GENEVA – Geneva District 304 has issued a no-trespass order against a parent who disrupted the Pledge of Allegiance at Mill Creek Elementary School on Wednesday.
City and county police and deputies increased their presence at Mill Creek and the district’s other schools in response to the incident, school officials said.
“You can never be too careful when it comes to the safety of students and staff,” district officials said in a news release. “We understand that emotions are heightened in the current climate of school violence, and we will continue to be mindful of this going forward.”
Colin McGroarty, 41, whose children attend the school, became upset when he said the kindergarteners left out the word “liberty” from the pledge. McGroarty said he volunteers at the school around noon every Wednesday.
According to a statement by the district, McGroarty used “language that is not typically heard in a school setting.” Also according to a district statement, the word “liberty” was not left out and the Pledge of Allegiance is recited daily in all of Geneva’s schools.
McGroarty sent an email to school board members, administrators and some Mill Creek parents, and he posted messages on social media.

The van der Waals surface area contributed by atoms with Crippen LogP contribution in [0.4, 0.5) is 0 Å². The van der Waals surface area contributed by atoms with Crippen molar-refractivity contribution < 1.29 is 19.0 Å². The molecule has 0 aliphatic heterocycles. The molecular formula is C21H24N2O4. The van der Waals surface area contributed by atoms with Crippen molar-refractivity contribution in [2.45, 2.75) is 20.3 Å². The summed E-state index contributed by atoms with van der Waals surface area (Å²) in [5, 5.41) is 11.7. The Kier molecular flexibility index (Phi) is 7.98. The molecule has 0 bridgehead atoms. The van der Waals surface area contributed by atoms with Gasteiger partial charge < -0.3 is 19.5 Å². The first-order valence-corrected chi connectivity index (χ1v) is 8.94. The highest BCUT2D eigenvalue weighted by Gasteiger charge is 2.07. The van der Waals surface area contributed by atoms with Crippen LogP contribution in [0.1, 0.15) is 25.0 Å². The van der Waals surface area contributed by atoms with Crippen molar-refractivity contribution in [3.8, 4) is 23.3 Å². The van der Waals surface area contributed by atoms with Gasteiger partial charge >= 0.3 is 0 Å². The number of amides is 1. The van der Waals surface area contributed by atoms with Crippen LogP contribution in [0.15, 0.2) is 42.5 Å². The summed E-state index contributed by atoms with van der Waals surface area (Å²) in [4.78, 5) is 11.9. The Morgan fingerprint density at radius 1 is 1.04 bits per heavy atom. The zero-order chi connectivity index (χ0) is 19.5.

Kane County Sheriff’s spokesman Lt. Pat Gengler said the district issued the no-trespass order.
“He is not allowed on district property for any reason,” Gengler said. “Should he come on [the] property, he will be arrested. This is not a court order as he mentions in his Facebook posts. It is a document issued by the district.”
District 304 spokeswoman Kelley Munch said she could not release the no-trespass letter on advice of counsel.
“There is no court order for no trespassing,” McGroarty said in an email response.
In the emails he sent to school officials, McGroarty wrote that he shed blood for his country “and will do so again if necessary.” He said that line wasn’t meant as a threat. He said as a U.S. Army veteran, he would defend his country today if he needed to.
In a statement issued Friday, school officials said the district has a plan at each school to handle emergency situations, as well as work closely with city and county law enforcement to review emergence procedures and do annual drills.
“This was a situation specific to a particular building involving an identified individual, and that the decision to increase law enforcement presence at the other buildings was purely for precautionary reasons,” the district’s statement said.